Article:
I'm far from an expert, but I have been studying about this too, over the last few months. According to what I've read, changes to ESR only come into play if you change your capacitors from electrolytic, to polypropylene or film caps. If replaced with electrolytic, the ESR values shouldn't shift enough to be audible. Mylar caps also exhibit a similar ESR value to electrolytic's. Some users like to upgrade with mylars in the tweeter circuit, and poly's for the mids/bass, to avoid excess brightness.
Now, if upgrading to poly caps, the ESR will be lower. How much lower is up for debate. It seems that a capacitor's ESR value shifts with frequency, and the value isn't exactly set. Though, typically, ESR only changes (drops) anywhere from 0.1 Ohm, to maybe no more than 0.5 Ohm, when upgrading to poly's. Not a huge shift. The ESR shift can be audible, but it may or may not be objectionable. It just depends if you like the treble a little brighter or not?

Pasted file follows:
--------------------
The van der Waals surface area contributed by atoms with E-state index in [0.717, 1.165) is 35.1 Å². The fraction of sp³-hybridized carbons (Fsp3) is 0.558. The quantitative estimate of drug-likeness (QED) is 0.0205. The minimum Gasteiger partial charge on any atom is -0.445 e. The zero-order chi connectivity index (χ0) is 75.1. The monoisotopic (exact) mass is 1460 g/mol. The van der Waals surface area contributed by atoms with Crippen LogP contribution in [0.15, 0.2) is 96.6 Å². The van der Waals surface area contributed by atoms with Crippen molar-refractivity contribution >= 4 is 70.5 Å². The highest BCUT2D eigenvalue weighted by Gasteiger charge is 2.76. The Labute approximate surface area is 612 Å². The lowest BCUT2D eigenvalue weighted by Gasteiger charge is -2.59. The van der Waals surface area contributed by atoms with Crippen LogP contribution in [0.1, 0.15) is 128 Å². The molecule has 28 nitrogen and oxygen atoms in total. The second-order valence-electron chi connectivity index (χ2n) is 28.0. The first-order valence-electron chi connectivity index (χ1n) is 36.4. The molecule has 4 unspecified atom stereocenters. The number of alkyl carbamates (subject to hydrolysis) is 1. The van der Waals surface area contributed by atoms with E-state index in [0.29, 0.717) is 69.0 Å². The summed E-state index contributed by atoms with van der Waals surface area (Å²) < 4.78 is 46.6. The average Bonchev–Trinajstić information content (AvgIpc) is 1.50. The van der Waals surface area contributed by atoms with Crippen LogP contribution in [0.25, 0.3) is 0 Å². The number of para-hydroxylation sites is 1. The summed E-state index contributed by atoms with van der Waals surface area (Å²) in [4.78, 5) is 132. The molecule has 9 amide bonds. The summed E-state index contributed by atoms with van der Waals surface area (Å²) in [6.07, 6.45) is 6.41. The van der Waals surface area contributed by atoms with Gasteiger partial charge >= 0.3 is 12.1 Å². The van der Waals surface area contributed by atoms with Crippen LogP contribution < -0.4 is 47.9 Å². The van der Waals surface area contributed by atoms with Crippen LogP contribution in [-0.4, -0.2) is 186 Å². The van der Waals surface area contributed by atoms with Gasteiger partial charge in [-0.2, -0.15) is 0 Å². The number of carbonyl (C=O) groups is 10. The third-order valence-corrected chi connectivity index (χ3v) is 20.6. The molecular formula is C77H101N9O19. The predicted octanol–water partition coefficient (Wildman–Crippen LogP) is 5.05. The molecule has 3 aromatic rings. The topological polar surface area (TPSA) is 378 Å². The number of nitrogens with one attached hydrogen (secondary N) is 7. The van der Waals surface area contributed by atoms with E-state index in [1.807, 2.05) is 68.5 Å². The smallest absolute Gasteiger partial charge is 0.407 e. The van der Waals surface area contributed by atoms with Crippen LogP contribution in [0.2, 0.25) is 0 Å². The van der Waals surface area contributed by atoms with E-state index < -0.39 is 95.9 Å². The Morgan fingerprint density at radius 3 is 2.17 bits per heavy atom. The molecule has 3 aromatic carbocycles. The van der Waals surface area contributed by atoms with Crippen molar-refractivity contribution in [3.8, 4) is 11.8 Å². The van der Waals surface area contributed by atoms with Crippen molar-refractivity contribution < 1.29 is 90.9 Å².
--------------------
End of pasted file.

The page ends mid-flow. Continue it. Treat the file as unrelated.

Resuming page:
As a fix for the lower ESR, you can add (solder) a low value resistor in series (end to end) with the poly cap. You can try several values, if needed, to tweak the high end response to your liking. Use a decent resistor, with a least a 5 watt rating for the tweeter. Ten watts or better, if you like higher volume levels. Let the new caps break in for a week or two, to let them settle in, then if the tweeter is still too hot, start experimenting with adding a resistor.
Hope this helps?